Breakfast With Ed Asner
Thanks to Steve for sending this in:
He served in the Army from 1951-53. Now, as a veteran actor at 77, Ed Asner is not pulling his punches. He is known for his liberal political views (particularly his stance on the war in Iraq), as well as playing the tough but lovable Lou Grant on two television series in the 1970s and '80s. He stars in the Hallmark Channel's original holiday movie "The Christmas Card" on Saturday. It is the story of a soldier who receives a Christmas card from a stranger and how it changes his life.
Q: You're a war veteran. Would a card from a stranger have made a difference to you?
A: Well, everything is relative. I found it very easy [in the movie] to accept the fact that this rootless, alone soldier got this card, and it reminded him of all the beautiful things he left behind. I certainly would accept a card if I were a solider marooned in an action area. Having lost friends, feeling lonely and alone, yes, I certainly would accept a card.
Q: Do you enjoy your stint on "The Tonight Show With Jay Leno," "Does This Impress Ed Asner"? And does anything really impress you?
A: Yeah. It's fun. I'm aghast at almost all of it. I'm going to have to find a way to stand up and say I can't stand this.
Q: This might be corny, but what has left the biggest impression in your life?
A: Well, the biggest impression has been the success I've experienced. I never expected it. And I'm constantly delighted by the good turn I've enjoyed in life.
Q: You've been outspoken about your opposition to the war in Iraq. Do you think that affects the troops over there?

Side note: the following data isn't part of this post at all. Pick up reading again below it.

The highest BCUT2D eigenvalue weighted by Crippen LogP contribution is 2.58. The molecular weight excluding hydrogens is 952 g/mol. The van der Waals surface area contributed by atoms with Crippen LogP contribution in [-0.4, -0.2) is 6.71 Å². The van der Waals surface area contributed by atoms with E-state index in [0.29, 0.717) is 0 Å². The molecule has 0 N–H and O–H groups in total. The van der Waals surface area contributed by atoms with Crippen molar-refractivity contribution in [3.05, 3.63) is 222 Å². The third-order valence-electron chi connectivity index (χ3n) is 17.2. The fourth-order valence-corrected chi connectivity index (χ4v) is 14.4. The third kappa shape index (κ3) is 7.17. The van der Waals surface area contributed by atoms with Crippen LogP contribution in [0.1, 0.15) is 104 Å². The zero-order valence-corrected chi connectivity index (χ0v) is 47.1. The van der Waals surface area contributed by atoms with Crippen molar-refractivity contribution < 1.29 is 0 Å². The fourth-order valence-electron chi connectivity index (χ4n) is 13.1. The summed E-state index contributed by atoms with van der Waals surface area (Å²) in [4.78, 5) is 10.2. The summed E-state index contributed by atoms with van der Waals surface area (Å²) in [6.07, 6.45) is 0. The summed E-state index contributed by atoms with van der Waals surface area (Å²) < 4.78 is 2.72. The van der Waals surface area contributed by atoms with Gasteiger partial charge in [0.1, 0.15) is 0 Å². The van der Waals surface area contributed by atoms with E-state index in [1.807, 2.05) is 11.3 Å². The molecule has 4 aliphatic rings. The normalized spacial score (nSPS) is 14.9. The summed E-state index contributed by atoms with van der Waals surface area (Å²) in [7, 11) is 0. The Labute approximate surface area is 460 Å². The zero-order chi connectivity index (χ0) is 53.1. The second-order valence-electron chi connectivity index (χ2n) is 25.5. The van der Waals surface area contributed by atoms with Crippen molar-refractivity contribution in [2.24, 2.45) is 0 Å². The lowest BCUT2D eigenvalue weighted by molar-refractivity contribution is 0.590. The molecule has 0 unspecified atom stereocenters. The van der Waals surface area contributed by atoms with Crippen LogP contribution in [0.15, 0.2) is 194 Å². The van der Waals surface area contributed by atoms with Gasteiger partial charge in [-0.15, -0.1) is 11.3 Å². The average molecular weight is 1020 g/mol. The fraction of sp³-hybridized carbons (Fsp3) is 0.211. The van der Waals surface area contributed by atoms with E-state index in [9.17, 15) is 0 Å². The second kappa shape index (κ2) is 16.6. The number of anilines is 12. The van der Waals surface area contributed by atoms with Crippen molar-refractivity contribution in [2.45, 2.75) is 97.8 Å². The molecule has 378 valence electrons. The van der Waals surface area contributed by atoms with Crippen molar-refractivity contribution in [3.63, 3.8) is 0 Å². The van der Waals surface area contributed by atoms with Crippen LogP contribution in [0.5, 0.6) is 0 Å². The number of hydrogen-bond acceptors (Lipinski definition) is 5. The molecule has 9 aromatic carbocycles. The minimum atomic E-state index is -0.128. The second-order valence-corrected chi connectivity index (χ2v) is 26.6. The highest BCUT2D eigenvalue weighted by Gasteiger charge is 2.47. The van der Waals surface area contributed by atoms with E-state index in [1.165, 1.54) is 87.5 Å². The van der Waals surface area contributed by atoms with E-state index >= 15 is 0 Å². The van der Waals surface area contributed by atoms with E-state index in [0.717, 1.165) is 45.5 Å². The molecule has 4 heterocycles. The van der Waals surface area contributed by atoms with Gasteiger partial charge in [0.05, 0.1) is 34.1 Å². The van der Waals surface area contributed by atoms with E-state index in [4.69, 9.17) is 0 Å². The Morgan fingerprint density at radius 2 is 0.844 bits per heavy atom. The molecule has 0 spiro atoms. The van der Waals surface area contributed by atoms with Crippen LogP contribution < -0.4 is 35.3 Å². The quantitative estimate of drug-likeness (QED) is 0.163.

A: Well, for those who realize that they should never have been put in this position, I suppose they are glad that somebody is on the other side agreeing with them. For those who continue to believe that Saddam [Hussein] was connected to Osama bin Laden, that there were WMDs, that he was a threat to our freedom, I suppose they find me counterproductive or destructive.
Q: You've had great personal success. You could just sit back and enjoy things. Why get involved in politics?
A: Because I've always been a flag waver as far as America is concerned. When I see its principles being betrayed, my sense of outrage is so difficult to control, so I have to do things, say things that I hope can affect or alert or change others.
Q: Five years later, do you still believe 9/11 was an inside job?
A: I don't know what to think. I only know and think that the procedures and the investigation of it I feel were insufficient, inadequate and that had there been a different power presiding over this country they would have done far more to bring the truth to light. As it was, I think it was stymied, bottlenecked, shortchanged, edited and diffused as much as possible. I think just the simple fact of whether there was collusion or willful blindness, the fact that no heads rolled from the catastrophe in this country I think is shocking and difficult to accept as normal procedure.
Q: How about the idea that had President Clinton handled al-Qaida more effectively, there would be no 9/11? There would be no war. Do you agree with that?
A: No, I don't. But I'll be dismissed as being a partisan, I'm sure. The point is why dwell on him when far greater miscarriages of duty were done after Bill Clinton?
Q: Would you say the press has a liberal bias?
A: I don't think they did during the days of Clinton. The New York Times, the supposed vaunted leader of the liberal press, did everything they could to publicize every innuendo that was put out on him. Dogged him real good. I'm not applauding him by any means, but I must say, the man was certainly beset by an adversarial press. So I would say that is not what I call a liberal press.
Q: What are the perks of being the old man of the cinema?
A: I feel I am a better actor now than I've ever been, though physically I am unable to do some of the leaping and jumping that I once could make attempts at. But, in terms of interpretation and in terms of delivery, I celebrate my joy in acting. I've become very smug about my facility in doing it.
Q: Finally, do you miss Lou Grant?
A: No, no. One doesn't want to be buried in a character all the time. I just miss Lou Grant in the fact that a show that was so beloved by a certain section of our society was yanked unceremoniously off the public TV.